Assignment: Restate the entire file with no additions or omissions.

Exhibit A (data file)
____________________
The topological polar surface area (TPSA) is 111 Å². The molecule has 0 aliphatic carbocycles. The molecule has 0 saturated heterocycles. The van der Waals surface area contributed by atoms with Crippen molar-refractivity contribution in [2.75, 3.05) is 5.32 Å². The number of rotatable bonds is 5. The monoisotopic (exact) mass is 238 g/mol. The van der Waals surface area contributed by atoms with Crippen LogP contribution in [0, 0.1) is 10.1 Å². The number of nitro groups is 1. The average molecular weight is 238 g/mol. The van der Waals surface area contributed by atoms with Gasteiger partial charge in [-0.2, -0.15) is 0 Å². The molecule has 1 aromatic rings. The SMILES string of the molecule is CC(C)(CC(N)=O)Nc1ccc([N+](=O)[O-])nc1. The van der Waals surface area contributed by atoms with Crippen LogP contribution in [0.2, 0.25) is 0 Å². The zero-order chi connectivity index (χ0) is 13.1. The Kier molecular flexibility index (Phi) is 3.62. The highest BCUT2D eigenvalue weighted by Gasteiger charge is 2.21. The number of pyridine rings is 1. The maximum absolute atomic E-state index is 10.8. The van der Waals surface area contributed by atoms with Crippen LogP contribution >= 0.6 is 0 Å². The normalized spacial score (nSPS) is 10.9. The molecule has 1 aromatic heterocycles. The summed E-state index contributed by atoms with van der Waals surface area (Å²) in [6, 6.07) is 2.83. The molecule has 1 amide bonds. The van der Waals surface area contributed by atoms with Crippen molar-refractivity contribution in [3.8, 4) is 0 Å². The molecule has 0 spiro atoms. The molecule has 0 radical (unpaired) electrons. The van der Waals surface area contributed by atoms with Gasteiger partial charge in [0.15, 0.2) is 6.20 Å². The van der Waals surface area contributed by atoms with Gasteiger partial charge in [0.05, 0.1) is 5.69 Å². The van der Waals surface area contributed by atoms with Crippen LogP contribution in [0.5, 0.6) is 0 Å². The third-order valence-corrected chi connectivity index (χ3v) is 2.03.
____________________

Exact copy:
The topological polar surface area (TPSA) is 111 Å². The molecule has 0 aliphatic carbocycles. The molecule has 0 saturated heterocycles. The van der Waals surface area contributed by atoms with Crippen molar-refractivity contribution in [2.75, 3.05) is 5.32 Å². The number of rotatable bonds is 5. The monoisotopic (exact) mass is 238 g/mol. The van der Waals surface area contributed by atoms with Crippen LogP contribution in [0, 0.1) is 10.1 Å². The number of nitro groups is 1. The average molecular weight is 238 g/mol. The van der Waals surface area contributed by atoms with Gasteiger partial charge in [-0.2, -0.15) is 0 Å². The molecule has 1 aromatic rings. The SMILES string of the molecule is CC(C)(CC(N)=O)Nc1ccc([N+](=O)[O-])nc1. The van der Waals surface area contributed by atoms with Crippen LogP contribution in [0.2, 0.25) is 0 Å². The zero-order chi connectivity index (χ0) is 13.1. The Kier molecular flexibility index (Phi) is 3.62. The highest BCUT2D eigenvalue weighted by Gasteiger charge is 2.21. The number of pyridine rings is 1. The maximum absolute atomic E-state index is 10.8. The van der Waals surface area contributed by atoms with Crippen LogP contribution >= 0.6 is 0 Å². The normalized spacial score (nSPS) is 10.9. The molecule has 1 aromatic heterocycles. The summed E-state index contributed by atoms with van der Waals surface area (Å²) in [6, 6.07) is 2.83. The molecule has 1 amide bonds. The van der Waals surface area contributed by atoms with Crippen molar-refractivity contribution in [3.8, 4) is 0 Å². The molecule has 0 spiro atoms. The molecule has 0 radical (unpaired) electrons. The van der Waals surface area contributed by atoms with Gasteiger partial charge in [0.15, 0.2) is 6.20 Å². The van der Waals surface area contributed by atoms with Gasteiger partial charge in [0.05, 0.1) is 5.69 Å². The van der Waals surface area contributed by atoms with Crippen LogP contribution in [0.5, 0.6) is 0 Å². The third-order valence-corrected chi connectivity index (χ3v) is 2.03.